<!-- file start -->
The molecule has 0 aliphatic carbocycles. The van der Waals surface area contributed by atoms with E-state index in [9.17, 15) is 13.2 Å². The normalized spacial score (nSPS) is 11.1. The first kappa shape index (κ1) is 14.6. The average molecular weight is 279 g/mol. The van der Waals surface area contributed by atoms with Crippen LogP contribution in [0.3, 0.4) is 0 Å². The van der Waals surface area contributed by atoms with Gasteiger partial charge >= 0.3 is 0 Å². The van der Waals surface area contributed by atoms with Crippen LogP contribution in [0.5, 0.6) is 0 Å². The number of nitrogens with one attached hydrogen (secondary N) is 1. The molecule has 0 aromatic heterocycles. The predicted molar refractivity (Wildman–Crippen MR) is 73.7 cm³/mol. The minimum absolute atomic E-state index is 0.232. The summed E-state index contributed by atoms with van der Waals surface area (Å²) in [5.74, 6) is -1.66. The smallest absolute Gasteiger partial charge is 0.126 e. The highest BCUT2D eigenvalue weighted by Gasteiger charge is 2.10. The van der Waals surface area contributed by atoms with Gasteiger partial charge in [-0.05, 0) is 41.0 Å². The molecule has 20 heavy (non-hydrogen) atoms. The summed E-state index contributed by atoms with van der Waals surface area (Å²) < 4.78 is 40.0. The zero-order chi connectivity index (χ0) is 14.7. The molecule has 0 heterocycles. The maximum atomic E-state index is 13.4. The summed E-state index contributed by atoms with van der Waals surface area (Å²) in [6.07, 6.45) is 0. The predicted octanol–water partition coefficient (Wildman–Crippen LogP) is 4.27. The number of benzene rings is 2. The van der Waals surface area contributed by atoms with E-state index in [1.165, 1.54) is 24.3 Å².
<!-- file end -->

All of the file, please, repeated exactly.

The molecule has 0 aliphatic carbocycles. The van der Waals surface area contributed by atoms with E-state index in [9.17, 15) is 13.2 Å². The normalized spacial score (nSPS) is 11.1. The first kappa shape index (κ1) is 14.6. The average molecular weight is 279 g/mol. The van der Waals surface area contributed by atoms with Crippen LogP contribution in [0.3, 0.4) is 0 Å². The van der Waals surface area contributed by atoms with Gasteiger partial charge >= 0.3 is 0 Å². The van der Waals surface area contributed by atoms with Crippen LogP contribution in [0.5, 0.6) is 0 Å². The number of nitrogens with one attached hydrogen (secondary N) is 1. The molecule has 0 aromatic heterocycles. The predicted molar refractivity (Wildman–Crippen MR) is 73.7 cm³/mol. The minimum absolute atomic E-state index is 0.232. The summed E-state index contributed by atoms with van der Waals surface area (Å²) in [5.74, 6) is -1.66. The smallest absolute Gasteiger partial charge is 0.126 e. The highest BCUT2D eigenvalue weighted by Gasteiger charge is 2.10. The van der Waals surface area contributed by atoms with Gasteiger partial charge in [-0.05, 0) is 41.0 Å². The molecule has 20 heavy (non-hydrogen) atoms. The summed E-state index contributed by atoms with van der Waals surface area (Å²) < 4.78 is 40.0. The zero-order chi connectivity index (χ0) is 14.7. The molecule has 0 heterocycles. The maximum atomic E-state index is 13.4. The summed E-state index contributed by atoms with van der Waals surface area (Å²) in [6.07, 6.45) is 0. The predicted octanol–water partition coefficient (Wildman–Crippen LogP) is 4.27. The number of benzene rings is 2. The van der Waals surface area contributed by atoms with E-state index in [1.165, 1.54) is 24.3 Å².